Idris Elba says UK is rising up in response to US police brutality: ‘You bleed in America, we bleed out there’

The actor argues there is a universal feeling of injustice which spans across the Atlantic

Maya Oppenheim
Thursday 01 September 2016 12:37 BST
Elba applauds the world for coming together after the attacks in Orlando and Nice
Elba applauds the world for coming together after the attacks in Orlando and Nice (Getty)

Idris Elba has argued the UK is rising up against police brutality directed towards the black community in America and that 2016 is the year of the "uprising".

The 43-year-old actor and musician said young black men in Britain feel solidarity with the black population’s plight against police violence in America and said there are parallels between both communities’ struggles.

Elba argued there was a universal sense of injustice spreading and society was no longer prepared to tolerate and submit to unjust acts.

“In England they rioted over the death of Alton [Sterling]“ Elba told Angie Martinez on Power 105.1 radio station. “They really, really kicked up and it went on for a day.”

Sterling, a 37-year-old father of five, was selling CDs in Baton Rouge in Louisiana in July when he was fatally shot by a police officer. He was shot in the chest and the back multiple times.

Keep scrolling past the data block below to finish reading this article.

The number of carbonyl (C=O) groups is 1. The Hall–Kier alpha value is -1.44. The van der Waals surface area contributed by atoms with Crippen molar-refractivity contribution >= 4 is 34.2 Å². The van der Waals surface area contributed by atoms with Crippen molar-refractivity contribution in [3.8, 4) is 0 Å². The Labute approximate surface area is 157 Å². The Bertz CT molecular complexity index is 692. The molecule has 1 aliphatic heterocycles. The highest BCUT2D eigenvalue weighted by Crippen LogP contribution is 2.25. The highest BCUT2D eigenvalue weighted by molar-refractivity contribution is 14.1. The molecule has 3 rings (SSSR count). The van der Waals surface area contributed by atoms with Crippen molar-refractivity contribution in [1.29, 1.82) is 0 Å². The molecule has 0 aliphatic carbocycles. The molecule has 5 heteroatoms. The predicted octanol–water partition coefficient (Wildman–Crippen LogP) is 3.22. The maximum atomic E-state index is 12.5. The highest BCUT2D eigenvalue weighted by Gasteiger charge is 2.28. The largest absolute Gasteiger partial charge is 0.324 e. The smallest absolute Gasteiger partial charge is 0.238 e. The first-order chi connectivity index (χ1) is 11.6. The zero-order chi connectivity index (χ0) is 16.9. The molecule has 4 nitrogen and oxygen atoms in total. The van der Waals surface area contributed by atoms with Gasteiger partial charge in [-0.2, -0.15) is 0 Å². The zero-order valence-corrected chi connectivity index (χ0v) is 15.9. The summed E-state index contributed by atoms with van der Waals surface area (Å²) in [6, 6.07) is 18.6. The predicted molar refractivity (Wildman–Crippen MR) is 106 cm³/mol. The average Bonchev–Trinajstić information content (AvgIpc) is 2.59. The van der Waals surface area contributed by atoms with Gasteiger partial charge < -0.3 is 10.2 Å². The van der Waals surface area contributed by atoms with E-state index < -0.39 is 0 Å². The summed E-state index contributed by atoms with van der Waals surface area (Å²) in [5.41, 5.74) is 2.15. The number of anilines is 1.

“It’s about the injustice and I think there is a unification about injustice at the moment, people don’t wanna stand for it," Elba added.

“And we’ve seen it time and time again, especially in England, where it resonates. We don’t have police with guns, so it feels crazy that we have crime just like you have in America ... but police don’t have guns.

“Young black men have been shot in England as well, not at the same rate … There’s definitely a universal feeling of uprising. You bleed in America, we bleed out there.”

Police brutality is a growing problem within America and this year saw the deaths of Trayvon Martin, Tamir Rice, Michael Brown, Freddie Gray, Akai Gurley, Eric Garner and more trigger protests across the US. A study by The Guardian found the police had killed at least 136 black people in 2016 thus far. The same study found young black men were nine times more likely than other Americans to be killed by police officers in 2015.

Elba also applauded the world for coming together after the attacks in Orlando and Nice. “I think 2016 is definitely the year of the rise up,” he said. “So much has happened. So many people have something to say. Look at England and Brexit, the rise up that’s such a monumental moment in English history."

“Look at what has happened with terror and how people are being attacked meaninglessly and how people were pulling together from all over the world. Orlando, Nice.”

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